After several days of transferring supplies to the bateaux, the expedition moved upriver. Stops along the Arnold Trail to Québec, as it is named on the National Register of Historic Places, included Fort Western, in Augusta; Fort Halifax, in Winslow; and Fairfield, where the 1988 bicentennial history says an early settler named Jonathan Emery repaired some of the bateaux, and a memorial stone marks the route.

By 1775 Fort Halifax had been out of service since the peace of 1763. Much of it had been torn down, and the central building had become a tavern, according to the centennial history of Waterville. Two area residents had explored up the river to provide advance information; another went with the expedition as a guide.

Disease and accidents, and in at least one case deliberate murder, claimed soldiers’ lives as the expedition moved on. Ernest Marriner wrote that Dr. John McKechnie (1732-1782), who had surveyed Waterville in 1762 and moved there in 1771, treated sick and injured men. Others are said to have been buried in the Emery Hill Cemetery, in Fairfield.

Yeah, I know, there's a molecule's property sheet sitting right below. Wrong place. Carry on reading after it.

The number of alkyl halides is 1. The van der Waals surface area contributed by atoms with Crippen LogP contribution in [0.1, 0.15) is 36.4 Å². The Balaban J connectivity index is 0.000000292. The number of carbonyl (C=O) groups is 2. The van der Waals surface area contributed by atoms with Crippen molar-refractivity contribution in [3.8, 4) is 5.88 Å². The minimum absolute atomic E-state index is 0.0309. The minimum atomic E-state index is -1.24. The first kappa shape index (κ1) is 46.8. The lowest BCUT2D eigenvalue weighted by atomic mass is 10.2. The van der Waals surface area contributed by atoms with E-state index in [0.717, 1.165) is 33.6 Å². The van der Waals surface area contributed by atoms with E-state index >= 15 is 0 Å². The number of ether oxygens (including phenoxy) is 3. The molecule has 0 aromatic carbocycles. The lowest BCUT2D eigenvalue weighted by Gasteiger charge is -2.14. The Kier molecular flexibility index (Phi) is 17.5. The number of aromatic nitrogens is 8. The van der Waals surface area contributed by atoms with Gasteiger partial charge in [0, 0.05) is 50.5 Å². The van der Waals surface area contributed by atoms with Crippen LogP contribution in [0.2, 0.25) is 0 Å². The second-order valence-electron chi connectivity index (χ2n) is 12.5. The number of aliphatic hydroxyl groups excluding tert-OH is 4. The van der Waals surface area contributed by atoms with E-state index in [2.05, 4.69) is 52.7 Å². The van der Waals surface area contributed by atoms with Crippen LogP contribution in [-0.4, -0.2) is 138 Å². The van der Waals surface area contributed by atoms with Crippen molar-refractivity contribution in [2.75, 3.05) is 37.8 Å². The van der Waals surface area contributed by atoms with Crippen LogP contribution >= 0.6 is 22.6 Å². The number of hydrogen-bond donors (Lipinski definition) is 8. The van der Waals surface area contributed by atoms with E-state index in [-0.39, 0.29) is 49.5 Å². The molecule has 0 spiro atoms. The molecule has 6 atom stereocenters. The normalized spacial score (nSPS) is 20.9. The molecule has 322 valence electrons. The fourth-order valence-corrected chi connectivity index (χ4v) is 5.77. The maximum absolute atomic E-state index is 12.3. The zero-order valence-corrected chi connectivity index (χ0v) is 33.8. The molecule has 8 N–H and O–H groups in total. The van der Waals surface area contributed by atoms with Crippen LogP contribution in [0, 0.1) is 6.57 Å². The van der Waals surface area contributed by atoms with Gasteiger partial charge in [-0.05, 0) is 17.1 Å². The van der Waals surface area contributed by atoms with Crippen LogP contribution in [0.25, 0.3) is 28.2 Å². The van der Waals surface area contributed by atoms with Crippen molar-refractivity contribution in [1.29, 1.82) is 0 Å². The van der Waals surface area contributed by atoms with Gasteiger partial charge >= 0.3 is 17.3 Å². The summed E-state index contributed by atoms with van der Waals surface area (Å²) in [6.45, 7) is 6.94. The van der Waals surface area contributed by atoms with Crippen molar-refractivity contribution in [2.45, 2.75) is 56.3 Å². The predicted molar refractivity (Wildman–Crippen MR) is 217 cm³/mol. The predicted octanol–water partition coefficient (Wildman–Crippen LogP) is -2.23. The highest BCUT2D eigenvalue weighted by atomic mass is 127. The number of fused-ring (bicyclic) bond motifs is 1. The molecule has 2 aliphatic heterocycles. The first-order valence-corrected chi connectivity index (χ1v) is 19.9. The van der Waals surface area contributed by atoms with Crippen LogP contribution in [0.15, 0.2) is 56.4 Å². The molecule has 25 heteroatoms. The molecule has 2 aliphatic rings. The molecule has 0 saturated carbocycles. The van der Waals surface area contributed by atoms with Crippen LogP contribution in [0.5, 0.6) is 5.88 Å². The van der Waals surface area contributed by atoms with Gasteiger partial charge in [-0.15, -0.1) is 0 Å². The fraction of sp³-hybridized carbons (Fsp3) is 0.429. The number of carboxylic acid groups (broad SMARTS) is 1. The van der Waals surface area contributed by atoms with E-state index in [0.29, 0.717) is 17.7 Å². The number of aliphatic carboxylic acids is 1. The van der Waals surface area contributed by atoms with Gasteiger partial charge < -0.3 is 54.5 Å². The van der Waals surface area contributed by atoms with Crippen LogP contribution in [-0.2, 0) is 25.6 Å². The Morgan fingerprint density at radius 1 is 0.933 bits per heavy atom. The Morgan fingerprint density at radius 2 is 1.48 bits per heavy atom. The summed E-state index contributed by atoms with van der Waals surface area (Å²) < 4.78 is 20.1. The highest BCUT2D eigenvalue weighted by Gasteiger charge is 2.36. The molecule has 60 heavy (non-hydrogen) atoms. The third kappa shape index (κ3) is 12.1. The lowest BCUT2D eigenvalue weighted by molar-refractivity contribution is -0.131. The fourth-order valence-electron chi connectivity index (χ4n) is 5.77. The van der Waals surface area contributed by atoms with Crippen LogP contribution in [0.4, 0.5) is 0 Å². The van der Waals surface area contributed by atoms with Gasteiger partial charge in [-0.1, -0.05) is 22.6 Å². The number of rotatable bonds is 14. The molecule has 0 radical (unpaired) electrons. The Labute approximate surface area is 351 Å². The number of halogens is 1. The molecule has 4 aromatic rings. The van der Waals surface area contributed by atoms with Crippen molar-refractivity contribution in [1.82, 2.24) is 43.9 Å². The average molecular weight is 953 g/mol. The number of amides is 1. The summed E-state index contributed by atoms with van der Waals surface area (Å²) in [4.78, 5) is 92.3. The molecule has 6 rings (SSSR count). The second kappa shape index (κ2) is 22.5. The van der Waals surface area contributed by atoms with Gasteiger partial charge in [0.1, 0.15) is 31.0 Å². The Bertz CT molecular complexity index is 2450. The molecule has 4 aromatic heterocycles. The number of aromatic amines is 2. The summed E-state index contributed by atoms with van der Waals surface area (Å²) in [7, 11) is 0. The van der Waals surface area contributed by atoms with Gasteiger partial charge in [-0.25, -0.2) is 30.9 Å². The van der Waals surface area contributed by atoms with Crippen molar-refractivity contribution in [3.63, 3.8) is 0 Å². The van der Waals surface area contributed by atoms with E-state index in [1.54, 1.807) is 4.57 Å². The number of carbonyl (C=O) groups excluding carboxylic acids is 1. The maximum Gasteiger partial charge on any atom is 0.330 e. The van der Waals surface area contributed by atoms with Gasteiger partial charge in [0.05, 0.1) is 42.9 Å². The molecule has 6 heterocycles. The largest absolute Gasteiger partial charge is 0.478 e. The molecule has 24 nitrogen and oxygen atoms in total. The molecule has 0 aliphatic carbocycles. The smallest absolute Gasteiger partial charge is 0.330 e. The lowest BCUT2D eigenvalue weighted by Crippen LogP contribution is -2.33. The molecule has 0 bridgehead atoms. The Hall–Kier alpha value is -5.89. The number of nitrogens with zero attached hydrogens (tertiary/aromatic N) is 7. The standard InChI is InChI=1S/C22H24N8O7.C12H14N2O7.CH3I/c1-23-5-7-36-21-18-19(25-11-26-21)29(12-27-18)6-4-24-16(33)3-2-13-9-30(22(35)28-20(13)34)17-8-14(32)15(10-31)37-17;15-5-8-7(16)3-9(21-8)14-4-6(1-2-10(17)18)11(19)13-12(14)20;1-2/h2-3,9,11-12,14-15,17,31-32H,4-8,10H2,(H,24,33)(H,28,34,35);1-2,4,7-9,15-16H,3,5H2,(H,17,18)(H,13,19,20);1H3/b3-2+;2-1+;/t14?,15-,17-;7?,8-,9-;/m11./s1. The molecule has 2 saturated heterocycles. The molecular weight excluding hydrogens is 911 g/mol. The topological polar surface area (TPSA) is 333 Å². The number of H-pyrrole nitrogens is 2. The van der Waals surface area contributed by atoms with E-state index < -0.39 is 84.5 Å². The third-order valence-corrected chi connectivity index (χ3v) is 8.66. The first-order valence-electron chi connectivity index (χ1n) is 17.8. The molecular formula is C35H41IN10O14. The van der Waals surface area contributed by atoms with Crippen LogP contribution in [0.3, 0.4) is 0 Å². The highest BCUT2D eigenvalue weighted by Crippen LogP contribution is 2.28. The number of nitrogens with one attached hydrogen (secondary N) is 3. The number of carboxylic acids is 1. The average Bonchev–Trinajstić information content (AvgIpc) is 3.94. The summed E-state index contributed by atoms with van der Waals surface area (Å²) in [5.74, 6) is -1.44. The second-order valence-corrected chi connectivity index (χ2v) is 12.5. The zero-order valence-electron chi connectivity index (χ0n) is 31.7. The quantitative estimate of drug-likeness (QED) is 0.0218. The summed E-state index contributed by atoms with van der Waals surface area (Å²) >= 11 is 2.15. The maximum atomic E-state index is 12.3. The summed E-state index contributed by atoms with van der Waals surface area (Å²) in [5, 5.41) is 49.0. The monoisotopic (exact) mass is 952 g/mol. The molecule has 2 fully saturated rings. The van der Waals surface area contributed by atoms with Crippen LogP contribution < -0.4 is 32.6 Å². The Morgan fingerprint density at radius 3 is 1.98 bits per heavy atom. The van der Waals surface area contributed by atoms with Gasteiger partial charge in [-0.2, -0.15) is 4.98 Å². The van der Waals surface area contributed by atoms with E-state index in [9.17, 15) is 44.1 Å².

The murder, Kingsbury wrote, occurred as a result of a quarrel between two soldiers during several days the army spent at Fort Western. The shooter was court-martialed and sentenced to hang, but Arnold stayed the execution and forwarded the case to General Washington. The victim was buried “near the Fort burying ground”; later, Kingsbury wrote, Willow Street covered his “unheeded grave.”

Main sources

Dowe, Milton E., History Town of Palermo Incorporated 1884 (1954).
Kingsbury, Henry D., ed. Illustrated History of Kennebec County Maine 1625-1892 (1892).
Marriner, Ernest Kennebec Yesterdays (1954).
Nash, Charles Elventon, The History of Augusta (1904).
Whittemore, Rev. Edwin Carey, Centennial History of Waterville 1802-1902 (1902).
Wiggin, Ruby Crosby, Albion on the Narrow Gauge (1964).

Websites, miscellaneous.